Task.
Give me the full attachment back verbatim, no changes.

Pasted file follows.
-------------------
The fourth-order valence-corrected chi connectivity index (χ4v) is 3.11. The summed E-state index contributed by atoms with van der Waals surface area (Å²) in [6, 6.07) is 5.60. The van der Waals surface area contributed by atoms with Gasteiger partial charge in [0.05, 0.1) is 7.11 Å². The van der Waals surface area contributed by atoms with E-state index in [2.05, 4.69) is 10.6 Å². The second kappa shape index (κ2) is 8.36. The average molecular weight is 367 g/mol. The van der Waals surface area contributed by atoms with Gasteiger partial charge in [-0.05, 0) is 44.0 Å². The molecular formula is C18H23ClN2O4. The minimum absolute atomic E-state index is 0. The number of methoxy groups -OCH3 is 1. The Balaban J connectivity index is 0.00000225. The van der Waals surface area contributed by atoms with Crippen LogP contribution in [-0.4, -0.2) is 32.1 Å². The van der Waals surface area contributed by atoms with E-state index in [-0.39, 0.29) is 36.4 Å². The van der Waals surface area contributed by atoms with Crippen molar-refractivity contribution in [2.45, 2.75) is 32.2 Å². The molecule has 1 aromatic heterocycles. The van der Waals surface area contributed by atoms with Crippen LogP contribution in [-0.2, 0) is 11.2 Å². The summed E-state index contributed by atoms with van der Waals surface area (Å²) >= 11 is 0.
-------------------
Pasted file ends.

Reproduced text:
The fourth-order valence-corrected chi connectivity index (χ4v) is 3.11. The summed E-state index contributed by atoms with van der Waals surface area (Å²) in [6, 6.07) is 5.60. The van der Waals surface area contributed by atoms with Gasteiger partial charge in [0.05, 0.1) is 7.11 Å². The van der Waals surface area contributed by atoms with E-state index in [2.05, 4.69) is 10.6 Å². The second kappa shape index (κ2) is 8.36. The average molecular weight is 367 g/mol. The van der Waals surface area contributed by atoms with Gasteiger partial charge in [-0.05, 0) is 44.0 Å². The molecular formula is C18H23ClN2O4. The minimum absolute atomic E-state index is 0. The number of methoxy groups -OCH3 is 1. The Balaban J connectivity index is 0.00000225. The van der Waals surface area contributed by atoms with Crippen LogP contribution in [-0.4, -0.2) is 32.1 Å². The van der Waals surface area contributed by atoms with E-state index in [-0.39, 0.29) is 36.4 Å². The van der Waals surface area contributed by atoms with Crippen molar-refractivity contribution in [2.45, 2.75) is 32.2 Å². The molecule has 1 aromatic heterocycles. The van der Waals surface area contributed by atoms with Crippen LogP contribution in [-0.2, 0) is 11.2 Å². The summed E-state index contributed by atoms with van der Waals surface area (Å²) >= 11 is 0.